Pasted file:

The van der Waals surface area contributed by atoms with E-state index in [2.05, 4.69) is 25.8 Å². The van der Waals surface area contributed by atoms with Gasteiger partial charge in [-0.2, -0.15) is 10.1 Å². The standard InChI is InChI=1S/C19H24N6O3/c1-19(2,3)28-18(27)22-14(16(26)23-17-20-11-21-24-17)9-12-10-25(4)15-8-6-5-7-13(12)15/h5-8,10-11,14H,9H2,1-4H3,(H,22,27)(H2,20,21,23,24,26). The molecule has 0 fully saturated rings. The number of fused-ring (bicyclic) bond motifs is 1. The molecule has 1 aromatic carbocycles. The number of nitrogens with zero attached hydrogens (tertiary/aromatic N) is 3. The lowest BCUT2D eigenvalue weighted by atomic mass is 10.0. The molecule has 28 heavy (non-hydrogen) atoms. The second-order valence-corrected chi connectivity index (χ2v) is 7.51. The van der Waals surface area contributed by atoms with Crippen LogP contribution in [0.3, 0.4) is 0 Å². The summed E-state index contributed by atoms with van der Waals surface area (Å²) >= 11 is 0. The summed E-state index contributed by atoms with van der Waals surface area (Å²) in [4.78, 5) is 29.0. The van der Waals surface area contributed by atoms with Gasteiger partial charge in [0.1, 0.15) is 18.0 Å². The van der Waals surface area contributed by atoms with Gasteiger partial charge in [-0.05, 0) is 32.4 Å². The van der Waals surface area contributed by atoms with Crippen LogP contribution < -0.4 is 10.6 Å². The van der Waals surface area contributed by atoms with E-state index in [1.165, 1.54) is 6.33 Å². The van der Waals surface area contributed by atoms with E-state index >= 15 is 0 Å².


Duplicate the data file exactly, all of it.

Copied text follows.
The van der Waals surface area contributed by atoms with E-state index in [2.05, 4.69) is 25.8 Å². The van der Waals surface area contributed by atoms with Gasteiger partial charge in [-0.2, -0.15) is 10.1 Å². The standard InChI is InChI=1S/C19H24N6O3/c1-19(2,3)28-18(27)22-14(16(26)23-17-20-11-21-24-17)9-12-10-25(4)15-8-6-5-7-13(12)15/h5-8,10-11,14H,9H2,1-4H3,(H,22,27)(H2,20,21,23,24,26). The molecule has 0 fully saturated rings. The number of fused-ring (bicyclic) bond motifs is 1. The molecule has 1 aromatic carbocycles. The number of nitrogens with zero attached hydrogens (tertiary/aromatic N) is 3. The lowest BCUT2D eigenvalue weighted by atomic mass is 10.0. The molecule has 28 heavy (non-hydrogen) atoms. The second-order valence-corrected chi connectivity index (χ2v) is 7.51. The van der Waals surface area contributed by atoms with Crippen LogP contribution in [0.3, 0.4) is 0 Å². The summed E-state index contributed by atoms with van der Waals surface area (Å²) >= 11 is 0. The summed E-state index contributed by atoms with van der Waals surface area (Å²) in [4.78, 5) is 29.0. The van der Waals surface area contributed by atoms with Gasteiger partial charge in [0.1, 0.15) is 18.0 Å². The van der Waals surface area contributed by atoms with Gasteiger partial charge in [-0.05, 0) is 32.4 Å². The van der Waals surface area contributed by atoms with Crippen LogP contribution < -0.4 is 10.6 Å². The van der Waals surface area contributed by atoms with E-state index in [1.165, 1.54) is 6.33 Å². The van der Waals surface area contributed by atoms with E-state index >= 15 is 0 Å².